The Streedagh Wrecks

La Lavia

A Venetian Trader of 728 tons, she was commandeered in Feb 1588 while unloading a cargo of sugar at Lisbon. Armed with 25 guns, she served as Almiranta or vice-flagship of the Levant squadron. Her crew comprised of 71 sailors and she carried 271 soldiers according to the Lisbon muster list.
Of the people on board at Streedagh:
Capt. Francisco De Cuellar; under arrest and facing sentence of death for disobeying orders, most famous survivor of the Streedagh wrecking, author of the famous letter or carta.
Martin De Aranda; Judge Advocate General of the Armada-the supreme legal authority of the fleet, protector of De Cuellar, died by drowning at Streedagh.
Don Diego Enriquez, “the hunchback”, colonel or camp master and commander of La Lavia, made it ashore in an enclosed ship’s boat that landed wrong side up on the beach entombing all within- a tragedy vividly described by De Cuellar.
The son of the Count of Villa Franca, died on the beach in aforementioned ship’s boat.

La Juliana

A Sicilian Merchantman of 860 tons, she was requisitioned in Palermo in 1586 and armed with 32 guns, she had a crew of 65 sailors and 290 soldiers. She carried some of the siege train assembled and loaded at Lisbon to assist in the invasion of England. (as did the Trinidad Valencera, wrecked at Kinnagoe Bay, Co. Donegal) Her original Home Port was Barcelona and the intact rudder viewed by divers in 1985 was identified as of Catalan design and construction.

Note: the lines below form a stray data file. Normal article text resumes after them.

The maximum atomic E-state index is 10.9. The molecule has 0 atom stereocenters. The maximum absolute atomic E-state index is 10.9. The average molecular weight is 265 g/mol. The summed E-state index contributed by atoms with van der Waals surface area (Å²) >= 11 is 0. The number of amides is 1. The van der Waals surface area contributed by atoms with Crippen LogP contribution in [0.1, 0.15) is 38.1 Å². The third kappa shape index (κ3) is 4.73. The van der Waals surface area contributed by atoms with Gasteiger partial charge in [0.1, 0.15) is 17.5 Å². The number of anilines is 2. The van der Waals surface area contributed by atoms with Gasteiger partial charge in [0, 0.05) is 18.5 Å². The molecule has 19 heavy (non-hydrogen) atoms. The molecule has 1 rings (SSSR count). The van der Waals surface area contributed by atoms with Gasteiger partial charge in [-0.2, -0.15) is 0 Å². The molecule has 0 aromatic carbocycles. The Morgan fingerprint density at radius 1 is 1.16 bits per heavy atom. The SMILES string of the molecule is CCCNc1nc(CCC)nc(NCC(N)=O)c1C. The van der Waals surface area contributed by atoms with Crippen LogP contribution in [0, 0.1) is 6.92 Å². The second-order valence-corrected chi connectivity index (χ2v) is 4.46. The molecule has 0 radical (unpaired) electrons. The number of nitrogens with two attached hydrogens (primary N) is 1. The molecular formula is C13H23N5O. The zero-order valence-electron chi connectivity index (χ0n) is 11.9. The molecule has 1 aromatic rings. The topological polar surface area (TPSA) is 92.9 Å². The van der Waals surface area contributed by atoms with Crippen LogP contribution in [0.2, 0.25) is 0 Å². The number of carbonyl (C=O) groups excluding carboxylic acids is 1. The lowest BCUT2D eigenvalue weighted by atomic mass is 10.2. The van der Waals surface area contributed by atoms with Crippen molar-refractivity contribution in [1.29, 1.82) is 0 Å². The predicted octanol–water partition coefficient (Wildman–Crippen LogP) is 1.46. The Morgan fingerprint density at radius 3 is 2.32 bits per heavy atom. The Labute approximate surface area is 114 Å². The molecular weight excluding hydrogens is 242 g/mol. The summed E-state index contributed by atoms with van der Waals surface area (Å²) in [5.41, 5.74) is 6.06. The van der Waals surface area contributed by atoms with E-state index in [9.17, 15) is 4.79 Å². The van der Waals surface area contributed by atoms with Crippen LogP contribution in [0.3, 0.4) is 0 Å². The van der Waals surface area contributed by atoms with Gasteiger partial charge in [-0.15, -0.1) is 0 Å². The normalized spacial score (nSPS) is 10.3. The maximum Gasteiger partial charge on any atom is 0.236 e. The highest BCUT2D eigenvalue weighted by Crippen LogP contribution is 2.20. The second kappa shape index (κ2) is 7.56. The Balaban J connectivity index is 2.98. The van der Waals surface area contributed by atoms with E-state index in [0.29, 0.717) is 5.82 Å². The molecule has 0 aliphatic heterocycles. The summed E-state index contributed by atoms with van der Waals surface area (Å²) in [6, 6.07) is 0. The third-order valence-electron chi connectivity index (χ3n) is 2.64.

Her captain was Don De Aranada, presumed drowned at Streedagh, and also on board was Pedro Blanco who escaped the wrecking and entered the service of Hugh O Neill, Earl of Tyrone as his bodyguard and trusted servant.

Santa Maria de Visón

A Ragusan Merchantman, (modern Dubrovnik in Croatia) of 666 tons and armed with 18 guns, she had a crew of 70 sailors and 236 soldiers. When the fleet reassembled at La Corunna she may have been designated as a hospital ship (medical supplies were transferred from another hospital ship which was unseaworthy) and the number of people she carried at the wrecking at Streedagh may have varied due to inter ship transfers, and the attrition rate due to disease and hardship.
Her commander was a Captain Bartolo, presumed perished at Streedagh.

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